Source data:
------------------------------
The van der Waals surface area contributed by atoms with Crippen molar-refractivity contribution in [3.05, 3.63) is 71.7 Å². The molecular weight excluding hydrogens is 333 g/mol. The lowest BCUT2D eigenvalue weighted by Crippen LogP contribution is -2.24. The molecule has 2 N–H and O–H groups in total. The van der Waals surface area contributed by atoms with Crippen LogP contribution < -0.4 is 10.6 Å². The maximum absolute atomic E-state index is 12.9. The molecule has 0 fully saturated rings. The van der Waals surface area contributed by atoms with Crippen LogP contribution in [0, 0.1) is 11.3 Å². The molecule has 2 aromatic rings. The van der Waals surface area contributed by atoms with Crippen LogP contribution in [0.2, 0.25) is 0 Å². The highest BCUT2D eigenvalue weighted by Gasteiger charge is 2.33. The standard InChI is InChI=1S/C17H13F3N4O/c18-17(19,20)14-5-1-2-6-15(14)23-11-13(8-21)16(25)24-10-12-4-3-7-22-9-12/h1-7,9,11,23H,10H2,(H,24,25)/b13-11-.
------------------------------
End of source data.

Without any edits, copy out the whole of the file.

The van der Waals surface area contributed by atoms with Crippen molar-refractivity contribution in [3.05, 3.63) is 71.7 Å². The molecular weight excluding hydrogens is 333 g/mol. The lowest BCUT2D eigenvalue weighted by Crippen LogP contribution is -2.24. The molecule has 2 N–H and O–H groups in total. The van der Waals surface area contributed by atoms with Crippen LogP contribution < -0.4 is 10.6 Å². The maximum absolute atomic E-state index is 12.9. The molecule has 0 fully saturated rings. The van der Waals surface area contributed by atoms with Crippen LogP contribution in [0, 0.1) is 11.3 Å². The molecule has 2 aromatic rings. The van der Waals surface area contributed by atoms with Crippen LogP contribution in [0.2, 0.25) is 0 Å². The highest BCUT2D eigenvalue weighted by Gasteiger charge is 2.33. The standard InChI is InChI=1S/C17H13F3N4O/c18-17(19,20)14-5-1-2-6-15(14)23-11-13(8-21)16(25)24-10-12-4-3-7-22-9-12/h1-7,9,11,23H,10H2,(H,24,25)/b13-11-.